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Agriculture remains the most important source of livelihood for rural communities in Uganda. The majority of the households are engaged in subsistence agriculture as their main occupation. These farmers grow crops mainly for food and sell the surplus. They cultivate and plant their crops on small pieces of land and use rudimentary tools for clearing the land, planting and harvesting – a hand hoe and a panga are common tools to every household. Through Government strategic interventions, there is a growing orientation towards commercial agriculture for instance, the Parish Development Model whose goal is to increase household incomes and improve quality of life of Ugandans with a specific focus on the total transformation of the subsistence households (both on-farm and off-farm, in rural and urban settings) into the money economy, as well as eradication of poverty and vulnerability in Uganda.

Whereas the modern farming methods are known to mature fast and yield highly compared to traditional seeds, the latter are known to be more nutritious, have a relatively long shelf life and are resilient to pests and diseases. Despite the advantages and benefits that accrue from the traditional methods of farming [agroecology], which is known to be the best practices towards sustainable agriculture, Government focuses on supplying the hybrid and providing extension services that are inherently promoting modern farming.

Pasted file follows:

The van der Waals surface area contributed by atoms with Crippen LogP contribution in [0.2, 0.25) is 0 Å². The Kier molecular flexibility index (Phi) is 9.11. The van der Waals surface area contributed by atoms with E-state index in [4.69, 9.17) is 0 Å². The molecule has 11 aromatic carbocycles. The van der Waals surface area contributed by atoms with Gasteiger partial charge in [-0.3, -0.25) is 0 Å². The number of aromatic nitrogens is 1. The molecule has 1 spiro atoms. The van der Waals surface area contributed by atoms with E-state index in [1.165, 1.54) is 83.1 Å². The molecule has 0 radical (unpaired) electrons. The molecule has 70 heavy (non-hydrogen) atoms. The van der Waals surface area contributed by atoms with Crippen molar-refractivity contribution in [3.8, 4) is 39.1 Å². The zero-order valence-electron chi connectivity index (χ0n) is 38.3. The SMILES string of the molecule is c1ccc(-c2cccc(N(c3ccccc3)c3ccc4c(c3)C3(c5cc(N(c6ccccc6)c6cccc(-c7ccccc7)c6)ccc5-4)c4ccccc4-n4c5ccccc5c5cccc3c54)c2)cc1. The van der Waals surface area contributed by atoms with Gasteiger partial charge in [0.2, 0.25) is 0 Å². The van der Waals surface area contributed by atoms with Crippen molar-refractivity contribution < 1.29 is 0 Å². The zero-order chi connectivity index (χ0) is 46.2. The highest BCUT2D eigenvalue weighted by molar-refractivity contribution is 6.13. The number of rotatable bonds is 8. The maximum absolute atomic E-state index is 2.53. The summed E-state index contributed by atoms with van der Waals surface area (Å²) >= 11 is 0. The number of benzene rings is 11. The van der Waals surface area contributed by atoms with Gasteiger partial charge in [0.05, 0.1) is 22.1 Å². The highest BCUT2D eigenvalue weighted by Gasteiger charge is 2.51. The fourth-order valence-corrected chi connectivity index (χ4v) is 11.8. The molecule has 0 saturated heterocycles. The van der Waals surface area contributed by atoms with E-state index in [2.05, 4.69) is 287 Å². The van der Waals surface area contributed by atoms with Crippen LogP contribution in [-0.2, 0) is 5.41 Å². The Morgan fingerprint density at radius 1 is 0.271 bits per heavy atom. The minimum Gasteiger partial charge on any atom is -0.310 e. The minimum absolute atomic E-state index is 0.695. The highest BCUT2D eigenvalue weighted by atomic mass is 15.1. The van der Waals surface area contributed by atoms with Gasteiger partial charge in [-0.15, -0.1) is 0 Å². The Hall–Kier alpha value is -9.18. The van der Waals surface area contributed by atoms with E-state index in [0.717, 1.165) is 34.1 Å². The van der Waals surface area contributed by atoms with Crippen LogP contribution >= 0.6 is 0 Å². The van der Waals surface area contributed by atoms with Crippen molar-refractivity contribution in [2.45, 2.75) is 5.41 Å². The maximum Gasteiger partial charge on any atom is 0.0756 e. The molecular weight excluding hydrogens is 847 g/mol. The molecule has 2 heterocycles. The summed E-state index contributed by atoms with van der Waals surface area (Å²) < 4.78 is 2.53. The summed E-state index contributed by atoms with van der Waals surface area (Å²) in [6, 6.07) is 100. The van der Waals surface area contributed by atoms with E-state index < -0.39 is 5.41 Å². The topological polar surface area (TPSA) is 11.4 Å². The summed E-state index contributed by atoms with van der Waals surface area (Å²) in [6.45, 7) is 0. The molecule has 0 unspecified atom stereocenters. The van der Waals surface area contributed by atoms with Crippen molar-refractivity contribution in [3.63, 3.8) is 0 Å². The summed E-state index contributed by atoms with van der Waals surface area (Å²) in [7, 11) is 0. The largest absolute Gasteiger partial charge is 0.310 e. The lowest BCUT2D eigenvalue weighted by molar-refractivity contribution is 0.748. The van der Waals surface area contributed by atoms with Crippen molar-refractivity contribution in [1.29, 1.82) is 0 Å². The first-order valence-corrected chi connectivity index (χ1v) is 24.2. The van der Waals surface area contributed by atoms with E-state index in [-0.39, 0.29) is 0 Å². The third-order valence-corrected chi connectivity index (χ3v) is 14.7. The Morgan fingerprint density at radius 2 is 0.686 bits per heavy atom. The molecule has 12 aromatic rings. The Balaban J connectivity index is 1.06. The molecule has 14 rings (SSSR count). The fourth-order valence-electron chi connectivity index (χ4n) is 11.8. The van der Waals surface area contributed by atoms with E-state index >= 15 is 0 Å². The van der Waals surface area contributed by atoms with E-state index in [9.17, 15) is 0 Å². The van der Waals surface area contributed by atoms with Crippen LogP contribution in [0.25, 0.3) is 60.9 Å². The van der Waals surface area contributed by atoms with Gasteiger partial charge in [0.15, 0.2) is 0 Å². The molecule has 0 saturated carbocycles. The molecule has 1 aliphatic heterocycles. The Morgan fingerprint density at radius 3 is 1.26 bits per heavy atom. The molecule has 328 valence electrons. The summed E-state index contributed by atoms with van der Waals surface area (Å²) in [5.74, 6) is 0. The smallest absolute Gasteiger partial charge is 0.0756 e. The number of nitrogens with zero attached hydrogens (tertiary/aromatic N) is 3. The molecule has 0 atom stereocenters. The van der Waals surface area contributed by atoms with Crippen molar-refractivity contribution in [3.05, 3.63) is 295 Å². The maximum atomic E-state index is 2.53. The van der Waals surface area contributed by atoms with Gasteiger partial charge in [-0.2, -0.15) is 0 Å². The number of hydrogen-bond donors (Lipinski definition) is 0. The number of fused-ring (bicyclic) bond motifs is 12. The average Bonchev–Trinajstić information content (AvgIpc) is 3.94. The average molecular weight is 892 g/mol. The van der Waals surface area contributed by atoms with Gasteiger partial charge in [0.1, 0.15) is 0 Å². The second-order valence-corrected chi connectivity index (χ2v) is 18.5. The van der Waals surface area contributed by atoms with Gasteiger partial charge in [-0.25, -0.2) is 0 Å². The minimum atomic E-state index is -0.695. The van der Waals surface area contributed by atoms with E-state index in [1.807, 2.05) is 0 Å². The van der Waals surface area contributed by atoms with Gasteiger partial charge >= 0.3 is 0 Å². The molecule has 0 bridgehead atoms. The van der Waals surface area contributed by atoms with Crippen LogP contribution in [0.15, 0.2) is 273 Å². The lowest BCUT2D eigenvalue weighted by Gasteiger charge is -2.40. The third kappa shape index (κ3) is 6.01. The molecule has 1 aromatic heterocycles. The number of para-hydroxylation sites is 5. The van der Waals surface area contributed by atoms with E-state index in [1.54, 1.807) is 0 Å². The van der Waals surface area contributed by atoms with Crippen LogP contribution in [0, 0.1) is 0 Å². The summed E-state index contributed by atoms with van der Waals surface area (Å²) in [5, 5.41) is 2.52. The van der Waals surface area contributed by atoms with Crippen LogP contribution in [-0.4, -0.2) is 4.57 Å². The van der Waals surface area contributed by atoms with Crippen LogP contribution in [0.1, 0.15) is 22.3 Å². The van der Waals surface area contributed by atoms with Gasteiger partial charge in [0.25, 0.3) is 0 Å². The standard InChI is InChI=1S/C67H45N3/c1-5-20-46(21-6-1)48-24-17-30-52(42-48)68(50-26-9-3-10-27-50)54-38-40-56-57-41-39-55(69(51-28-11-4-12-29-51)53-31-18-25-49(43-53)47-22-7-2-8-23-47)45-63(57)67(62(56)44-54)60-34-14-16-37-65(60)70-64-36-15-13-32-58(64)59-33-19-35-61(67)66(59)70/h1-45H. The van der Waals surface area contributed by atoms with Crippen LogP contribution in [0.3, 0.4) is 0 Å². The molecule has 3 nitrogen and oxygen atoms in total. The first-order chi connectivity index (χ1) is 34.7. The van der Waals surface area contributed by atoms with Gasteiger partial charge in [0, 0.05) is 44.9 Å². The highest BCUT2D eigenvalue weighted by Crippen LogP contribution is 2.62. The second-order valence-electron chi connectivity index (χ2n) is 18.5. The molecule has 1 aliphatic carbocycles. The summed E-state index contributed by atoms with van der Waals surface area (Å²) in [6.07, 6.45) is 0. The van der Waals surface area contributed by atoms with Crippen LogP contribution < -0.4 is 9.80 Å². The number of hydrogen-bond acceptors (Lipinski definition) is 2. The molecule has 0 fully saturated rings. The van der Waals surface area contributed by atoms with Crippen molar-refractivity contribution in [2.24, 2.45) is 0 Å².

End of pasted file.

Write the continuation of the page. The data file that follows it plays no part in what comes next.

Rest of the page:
In efforts to strengthen the capacity of the grassroots eco-feminist movement to develop and implement environmentally sustainable agricultural practices for women’s economic rights and climate change mitigation and adaptation in Nwoya district, NAWAD is implementing a project, Promoting Community Women-led Climate Justice Solutions in Agriculture (PROCOWCA) is a three-year project (2021/2024) funded by the Global Fund for Women. PROCOWCA aims to ensure food security, increased household income, climate change adaption, and mitigation in communities of Nwoya district. To achieve this, NAWAD is targeting forty (40) women groups (600 women smallholder farmers) to contribute to;

  • Changes in awareness and agency so that women and girls have a greater knowledge and sense of entitlement to their rights and the ability to empower other women and girls in realizing their rights.
  • Changes in access to resources, services and power such that women and girls have equal access to high quality, affordable and appropriate services and the right to own land and access to natural resources.
  • Changes in policies and laws so that laws and policies that advance and protect women’s rights are passed, implemented, maintained, and enforced.

How we do it?

  • Strengthening the advocacy and leadership capacity of women smallholder farmers through training and mentorships to influence development policy and engage in public debated on women's and climate issues at local and national levels.
  • Awareness building to enhance knowledge on agroecology, climate change adaptation, land rights, that helps them to identify/engage with local power structures and enable them to influence policy change and improved service delivery.
  • Strengthening economic muscle for women groups through supporting them to establish green-micro projects to promote sustainable livelihoods.
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